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Euro 2024 play-offs: Wales’ route, fixtures, schedule, venues and more

The Euro 2024 play-offs take place this month to decide the final three nations travelling to Germany this summer. Here’s all you need to know…

How do the Euro 2024 play-offs work?

The four top-ranked sides from Leagues A, B and C in the Nations League that did not gain entry to Euro 2024 via qualifying have entered the play-offs.

The 12 sides have been divided into three paths, each containing four sides. Path A features Poland, Wales, Estonia and Finland; Path B includes Israel, Ukraine, Bosnia-Herzegovina and Iceland; and Path C is made up of Georgia, Greece, Kazakhstan and Luxembourg.

Poland and Wales are in Path A as they are the only two sides from League A to fail to reach Euro 2024 via qualifying.

Estonia joined them as the highest-ranked League D side that had also failed to qualify for the finals, while Finland are included as the best-placed League B side that did not already qualify for Euro 2024 and did not win their Nations League group.

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Wales boss Rob Page says Aaron Ramsey’s return from injury is going well after he was named in the squad for their Euro 2024 play-off semi-finals

Paths B and C were constructed in a more straightforward fashion, with all eight sides placed in the path directly corresponding to their league.

Each path features two single-legged semi-finals and a single-legged final. The best-ranked side in each path is hosting the fourth-ranked side, while the second-ranked side hosts the third-ranked.

The host cities for the finals were decided via a draw.

If matches are level after 90 minutes, 30 minutes of extra-time will be played, followed by penalties if necessary.

What are the fixtures?

In Path A, Wales will host Finland in their semi-final in Cardiff. Poland host Estonia in the other semi-final, while the final will be held in either Cardiff or Helsinki.

The Path B semi-finals see Ukraine travel to Bosnia-Herzegovina, while Israel’s home game against Iceland has been moved to Budapest because of the Israel-Hamas war. The final will be in either Bosnia or Poland, which is hosting Ukraine’s games due to Russia’s invasion of the country.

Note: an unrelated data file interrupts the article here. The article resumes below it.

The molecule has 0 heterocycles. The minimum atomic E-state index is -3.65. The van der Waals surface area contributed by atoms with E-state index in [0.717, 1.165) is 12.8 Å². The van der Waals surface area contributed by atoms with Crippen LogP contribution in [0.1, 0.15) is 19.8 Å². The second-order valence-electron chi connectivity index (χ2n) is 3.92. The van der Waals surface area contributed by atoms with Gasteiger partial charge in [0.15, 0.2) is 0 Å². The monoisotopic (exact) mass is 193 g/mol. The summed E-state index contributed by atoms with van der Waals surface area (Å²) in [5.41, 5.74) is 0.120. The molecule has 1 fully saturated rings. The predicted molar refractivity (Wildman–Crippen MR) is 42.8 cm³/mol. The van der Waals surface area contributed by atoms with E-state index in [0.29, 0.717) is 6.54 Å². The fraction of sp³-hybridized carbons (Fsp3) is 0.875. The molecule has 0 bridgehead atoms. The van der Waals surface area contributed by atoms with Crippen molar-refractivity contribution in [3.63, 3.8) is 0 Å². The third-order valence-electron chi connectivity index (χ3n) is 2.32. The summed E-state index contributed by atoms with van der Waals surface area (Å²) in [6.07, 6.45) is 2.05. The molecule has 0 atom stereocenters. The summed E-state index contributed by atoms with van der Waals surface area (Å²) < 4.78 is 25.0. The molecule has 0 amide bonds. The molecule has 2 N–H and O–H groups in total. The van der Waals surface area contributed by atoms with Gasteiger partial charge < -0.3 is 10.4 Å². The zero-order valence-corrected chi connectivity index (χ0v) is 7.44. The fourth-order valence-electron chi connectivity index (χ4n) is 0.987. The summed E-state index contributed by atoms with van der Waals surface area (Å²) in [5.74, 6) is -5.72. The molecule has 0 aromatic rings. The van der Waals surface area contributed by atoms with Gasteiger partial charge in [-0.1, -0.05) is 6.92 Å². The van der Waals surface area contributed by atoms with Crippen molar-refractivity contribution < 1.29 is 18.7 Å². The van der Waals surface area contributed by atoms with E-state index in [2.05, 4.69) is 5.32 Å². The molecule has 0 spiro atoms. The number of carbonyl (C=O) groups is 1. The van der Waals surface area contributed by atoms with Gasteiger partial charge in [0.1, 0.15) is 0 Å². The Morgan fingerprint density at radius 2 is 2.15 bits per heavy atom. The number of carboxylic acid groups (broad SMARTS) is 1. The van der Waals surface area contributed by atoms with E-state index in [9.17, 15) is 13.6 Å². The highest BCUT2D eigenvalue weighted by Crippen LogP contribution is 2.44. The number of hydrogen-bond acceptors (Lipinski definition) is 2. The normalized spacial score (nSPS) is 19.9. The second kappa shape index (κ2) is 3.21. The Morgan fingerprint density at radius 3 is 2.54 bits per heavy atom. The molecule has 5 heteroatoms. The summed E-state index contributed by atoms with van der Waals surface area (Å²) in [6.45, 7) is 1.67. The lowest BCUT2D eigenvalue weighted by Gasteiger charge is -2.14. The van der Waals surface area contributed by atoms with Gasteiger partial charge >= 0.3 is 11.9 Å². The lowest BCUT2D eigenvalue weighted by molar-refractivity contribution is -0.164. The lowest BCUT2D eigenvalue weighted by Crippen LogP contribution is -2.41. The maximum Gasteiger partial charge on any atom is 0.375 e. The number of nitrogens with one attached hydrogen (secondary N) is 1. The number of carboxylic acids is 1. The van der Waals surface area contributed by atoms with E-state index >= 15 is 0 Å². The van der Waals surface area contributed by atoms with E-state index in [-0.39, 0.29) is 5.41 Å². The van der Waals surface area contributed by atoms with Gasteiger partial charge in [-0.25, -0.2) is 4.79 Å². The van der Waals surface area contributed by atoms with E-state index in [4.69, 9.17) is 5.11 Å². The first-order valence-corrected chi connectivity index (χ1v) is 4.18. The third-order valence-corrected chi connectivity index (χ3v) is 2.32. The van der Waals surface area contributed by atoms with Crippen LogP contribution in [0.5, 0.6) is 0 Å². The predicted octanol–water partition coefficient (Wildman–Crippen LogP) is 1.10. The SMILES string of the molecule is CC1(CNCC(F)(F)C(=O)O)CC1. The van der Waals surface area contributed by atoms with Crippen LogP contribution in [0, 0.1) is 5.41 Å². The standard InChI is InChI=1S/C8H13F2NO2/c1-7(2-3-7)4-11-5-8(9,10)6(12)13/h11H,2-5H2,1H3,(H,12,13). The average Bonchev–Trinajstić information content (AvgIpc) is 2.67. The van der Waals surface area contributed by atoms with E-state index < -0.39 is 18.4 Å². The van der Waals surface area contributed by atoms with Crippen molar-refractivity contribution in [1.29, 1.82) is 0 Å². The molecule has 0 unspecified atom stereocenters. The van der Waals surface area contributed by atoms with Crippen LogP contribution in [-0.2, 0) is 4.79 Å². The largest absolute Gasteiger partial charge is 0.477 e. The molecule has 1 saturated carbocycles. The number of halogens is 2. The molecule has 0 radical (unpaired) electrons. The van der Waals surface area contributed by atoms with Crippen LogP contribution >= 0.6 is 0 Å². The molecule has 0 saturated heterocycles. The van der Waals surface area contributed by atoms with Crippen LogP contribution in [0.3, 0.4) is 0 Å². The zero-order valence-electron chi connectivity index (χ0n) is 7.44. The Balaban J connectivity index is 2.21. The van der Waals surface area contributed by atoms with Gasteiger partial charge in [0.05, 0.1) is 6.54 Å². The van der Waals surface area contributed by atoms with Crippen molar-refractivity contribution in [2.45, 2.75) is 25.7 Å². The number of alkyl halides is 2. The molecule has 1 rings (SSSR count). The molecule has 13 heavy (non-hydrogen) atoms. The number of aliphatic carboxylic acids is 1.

Georgia are hosting Luxembourg in the first Path C semi-final, with Kazakhstan visiting Greece in the second tie. The final will be in either Georgia or Luxembourg.

All semi-finals take place on Thursday, with all finals held on Tuesday March 26 – at which point, we will know all 24 Euro 2024 participants, as well as the schedule for all group fixtures.

Analysis: Euro qualification back in Welsh hands

Rob Page came through the weekend matches unscathed
Image: Rob Page came through the weekend matches unscathed

Sky Sports News senior reporter Geraint Hughes:

Tempting fate is never the wisest move so the points I’m outlining are just facts. The result against Finland on Thursday regardless will require a mixture of hard work, tactical nous and probably a little luck helps as well.

Wales though go into the Euro 2024 play-offs in a position they have rarely been in, even accounting for the presence and genius of Gareth Bale. All 28 players selected by manager Rob Page came through the weekend matches unscathed, only Wes Burns at Ipswich a slight doubt.

In addition, the vast majority of those players are regulars at their clubs and getting what Page calls ‘good minutes into their legs’.

Aaron Ramsey has been plagued by injuries this season